Preventative maintenance, repairs, and upgrades are all part of homeownership. It is important that each of these is done correctly with quality materials and expert craftsmanship to maintain the value of the home and the ongoing enjoyment of being a homeowner. Most homeowners are not experienced with home repairs and many aspects of ongoing maintenance. Understandably, they may be a bit overwhelmed and uncertain about hiring a contractor.
With simple advanced planning and research, any homeowner or real estate investor can confidently vet and hire contractors for their real estate projects.
The importance of vetting
Proper vetting is a vital step to ensuring quality work that is often skipped by novice homeowners and investors. Though most people are not experienced with home repairs themselves, almost everyone is related to a contractor or knows someone in that profession. And they will quickly recommend a friend or relative any time the subject comes up. These recommendations can be used to create a short list of possible contractors. But it is still necessary to ask for references and examples of the contractor’s work.
Licensing boards have online verification tools that can be used to verify a contractor is licensed and insured, and to see if there are any safety violations or construction citations against them.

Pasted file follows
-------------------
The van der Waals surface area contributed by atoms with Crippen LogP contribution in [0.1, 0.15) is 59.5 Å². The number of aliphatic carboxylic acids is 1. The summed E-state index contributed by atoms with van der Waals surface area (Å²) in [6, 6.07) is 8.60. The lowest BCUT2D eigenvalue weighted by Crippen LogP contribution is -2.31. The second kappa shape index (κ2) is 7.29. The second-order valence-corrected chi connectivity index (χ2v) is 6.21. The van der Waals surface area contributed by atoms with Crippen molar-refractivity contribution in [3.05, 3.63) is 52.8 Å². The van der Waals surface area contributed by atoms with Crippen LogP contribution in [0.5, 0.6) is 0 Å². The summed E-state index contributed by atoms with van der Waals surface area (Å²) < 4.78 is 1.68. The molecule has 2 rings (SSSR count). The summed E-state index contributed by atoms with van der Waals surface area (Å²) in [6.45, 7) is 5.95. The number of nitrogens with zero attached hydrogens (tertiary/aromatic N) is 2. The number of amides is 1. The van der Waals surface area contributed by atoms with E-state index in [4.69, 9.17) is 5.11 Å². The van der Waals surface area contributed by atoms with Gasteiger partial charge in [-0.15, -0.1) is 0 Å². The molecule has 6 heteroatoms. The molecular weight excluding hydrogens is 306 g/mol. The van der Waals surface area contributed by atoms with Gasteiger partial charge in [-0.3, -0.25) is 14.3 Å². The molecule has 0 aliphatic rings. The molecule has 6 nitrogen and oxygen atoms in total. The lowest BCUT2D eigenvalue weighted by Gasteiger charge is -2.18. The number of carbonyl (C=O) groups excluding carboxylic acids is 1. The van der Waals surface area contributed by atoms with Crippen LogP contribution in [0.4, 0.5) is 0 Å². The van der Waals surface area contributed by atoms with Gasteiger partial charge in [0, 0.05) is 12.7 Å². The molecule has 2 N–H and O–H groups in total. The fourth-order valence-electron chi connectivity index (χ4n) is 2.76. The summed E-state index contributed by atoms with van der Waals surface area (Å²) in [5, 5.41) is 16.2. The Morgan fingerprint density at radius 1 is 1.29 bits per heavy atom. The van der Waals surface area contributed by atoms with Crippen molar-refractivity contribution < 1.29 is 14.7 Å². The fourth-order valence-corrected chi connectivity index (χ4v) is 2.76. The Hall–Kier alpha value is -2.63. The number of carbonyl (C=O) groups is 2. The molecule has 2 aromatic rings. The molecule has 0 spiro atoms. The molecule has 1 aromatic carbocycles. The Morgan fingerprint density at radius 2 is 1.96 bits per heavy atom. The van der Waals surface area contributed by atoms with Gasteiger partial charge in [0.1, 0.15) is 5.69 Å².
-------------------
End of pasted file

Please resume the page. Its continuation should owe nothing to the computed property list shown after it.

Low-price contractors may ultimately cost more
To find the best price, it is necessary to request and review bids from at least three available contractors for any project. The total costs of any project are always foremost in the mind of anyone hiring a contractor. The contractors know this and know they will be bidding on a job with at least two other contractors. Some contractors will underprice a project just to get the work and ultimately find reasons to add more costs later. The low-price contractors may omit things such as hauling away debris. These same low-price quotes may be using lower-quality materials. If a contractor will cut corners in these areas, it is almost certain they will cut corners in other important areas.
Each bid should be detailed with information about materials, cleanup, and a realistic timeframe for completion. Taking the time to ask detailed questions before the work begins will prevent surprises and unexpected costs later.